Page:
“Not so much that as just wanting to do something different,” Tollett replied, adding that the first Coachella took place just as SFX was rolling up promoters in the late 1990s. “SFX had bought everyone else. But we had nothing Robert Sillerman wanted,” Tollett said.

“In the beginning, it was just Rick and I. We lost money and almost gave up. [AEG Live’s] John Meglen and Paul Gongaware asked us to do Coachella again. ‘You’re going to lose money so stick with it.’ It was crazy talk. We met with Tim Leiweke; Irving Azoff was involved too. He was doing some kind of weird bridge financing deal.

“I never looked at anyone as the enemy. They never looked at us as an enemy. The key is don’t look at competitors as the enemy. I mean, don’t share info but stay friends.”

Or, as Rennie chimed in, “You can compete and you don’t have to be a dick about it.”

Tollett said his first show at Palm Springs was with Pearl Jam, “because they didn’t want to play established arenas in LA. I think they were going through the Ticketmaster shit.”

It took a couple more years before Coachella firmly took root. Rennie and Tollett talked about executing a huge event like Coachella, including managing the staff.

“Don’t stop people from doing things. Everyone, in their jobs, do jobs they’d never done before.”

Coachella has also been the source of innovative ideas that are commonplace now, such as mitigating traffic with contests.

“One-third of the people that come to Coachella camp. One-third use shuttles. Another one-third are in cars. Even for one-third we give away four free tickets or lifetime passes if they go four to a car. When they win they almost have a heart attack,” Tollett said.

Rennie asked about the “genius” idea to offer a single ticket price for all three festival days.

“In 2009, Paul McCartney was on day one and that was huge. The other days, not so much,” Tollett said. “We realized the reason it was hard was because people couldn’t find a hotel room. There’s a three-day minimum on the hotels. There’s the solution. Give people who want three-day passes first choice, and they can get their hotels. Anything left over goes later. But it sells right out.”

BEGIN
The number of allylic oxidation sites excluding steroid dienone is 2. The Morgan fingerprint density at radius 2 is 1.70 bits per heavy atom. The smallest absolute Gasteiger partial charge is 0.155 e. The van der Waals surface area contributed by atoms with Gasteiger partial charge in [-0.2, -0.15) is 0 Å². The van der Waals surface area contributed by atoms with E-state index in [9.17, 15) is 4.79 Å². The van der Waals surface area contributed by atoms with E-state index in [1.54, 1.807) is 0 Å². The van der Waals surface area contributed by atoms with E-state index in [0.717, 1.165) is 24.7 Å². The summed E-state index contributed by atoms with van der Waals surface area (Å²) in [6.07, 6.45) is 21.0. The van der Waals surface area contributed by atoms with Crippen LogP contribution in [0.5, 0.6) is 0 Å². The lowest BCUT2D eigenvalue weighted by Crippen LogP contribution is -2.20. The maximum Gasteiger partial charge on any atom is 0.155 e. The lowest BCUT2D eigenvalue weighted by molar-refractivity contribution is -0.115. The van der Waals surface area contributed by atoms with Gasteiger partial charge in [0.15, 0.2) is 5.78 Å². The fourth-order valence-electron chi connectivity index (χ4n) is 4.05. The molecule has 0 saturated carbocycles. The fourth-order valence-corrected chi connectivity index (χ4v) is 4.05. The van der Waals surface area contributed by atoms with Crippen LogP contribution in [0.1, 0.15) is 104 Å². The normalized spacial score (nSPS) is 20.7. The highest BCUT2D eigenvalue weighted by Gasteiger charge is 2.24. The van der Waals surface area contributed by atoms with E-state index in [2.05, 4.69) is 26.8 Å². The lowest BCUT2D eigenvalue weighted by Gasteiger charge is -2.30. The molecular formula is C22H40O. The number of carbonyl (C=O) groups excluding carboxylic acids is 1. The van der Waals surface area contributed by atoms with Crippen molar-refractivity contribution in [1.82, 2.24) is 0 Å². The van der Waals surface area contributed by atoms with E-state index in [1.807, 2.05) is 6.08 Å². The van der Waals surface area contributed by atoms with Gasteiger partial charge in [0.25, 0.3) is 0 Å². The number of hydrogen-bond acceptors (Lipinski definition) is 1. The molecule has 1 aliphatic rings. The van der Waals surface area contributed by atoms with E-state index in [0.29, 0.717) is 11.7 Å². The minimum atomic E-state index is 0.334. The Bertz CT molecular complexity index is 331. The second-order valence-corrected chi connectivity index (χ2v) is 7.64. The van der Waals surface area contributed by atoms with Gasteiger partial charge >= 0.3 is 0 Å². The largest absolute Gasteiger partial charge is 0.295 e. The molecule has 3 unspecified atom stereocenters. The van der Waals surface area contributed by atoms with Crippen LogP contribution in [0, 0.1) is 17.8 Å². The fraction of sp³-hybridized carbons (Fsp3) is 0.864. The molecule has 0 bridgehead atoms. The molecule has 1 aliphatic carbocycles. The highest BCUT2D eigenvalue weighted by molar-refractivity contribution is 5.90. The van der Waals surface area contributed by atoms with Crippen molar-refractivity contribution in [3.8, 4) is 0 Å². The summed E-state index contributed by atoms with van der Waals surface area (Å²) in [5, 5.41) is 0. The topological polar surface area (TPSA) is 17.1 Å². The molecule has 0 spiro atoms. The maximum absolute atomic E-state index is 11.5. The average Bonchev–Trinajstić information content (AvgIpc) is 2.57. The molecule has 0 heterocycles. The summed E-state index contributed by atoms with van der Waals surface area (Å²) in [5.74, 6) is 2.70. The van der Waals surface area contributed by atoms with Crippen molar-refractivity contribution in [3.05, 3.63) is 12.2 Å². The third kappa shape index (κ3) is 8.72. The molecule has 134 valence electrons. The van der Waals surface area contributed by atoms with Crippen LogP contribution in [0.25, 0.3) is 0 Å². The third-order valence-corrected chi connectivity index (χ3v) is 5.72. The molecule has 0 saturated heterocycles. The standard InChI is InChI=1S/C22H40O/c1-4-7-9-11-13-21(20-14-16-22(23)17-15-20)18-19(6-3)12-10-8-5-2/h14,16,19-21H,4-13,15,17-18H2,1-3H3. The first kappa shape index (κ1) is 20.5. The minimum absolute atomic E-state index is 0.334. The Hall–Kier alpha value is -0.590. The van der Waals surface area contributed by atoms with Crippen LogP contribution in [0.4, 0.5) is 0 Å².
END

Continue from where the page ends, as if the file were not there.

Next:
Tollett also talked about his country music learning curve when he decided he wanted to do a second festival, Stagecoach.

“I wanted to do a second weekend of country, but I didn’t know about country outside of ‘Hee Haw.’ I watched every episode on DVD,” Tollett said. “I took a forced break from rock and listened to all five country stations on XM. I got the encyclopedia of country music. I called Louis Messina and Steve Moore. I met up with the agencies: CAA, William Morris, etc., and they were so receptive. It was great because there was no drama.”

After taking a couple more calls and emails from among the 7,000-member Renman MB online community, it was time to wind down.

Tollett explained about the Palm Springs street party that has sprung up from Coachella as well as mobile medical and dental vans that set up shop at a local fairground around the festivals to provide services for lower-income residents.

“It’s only because the festival has been so successful that we can even think about this,” Tollett said.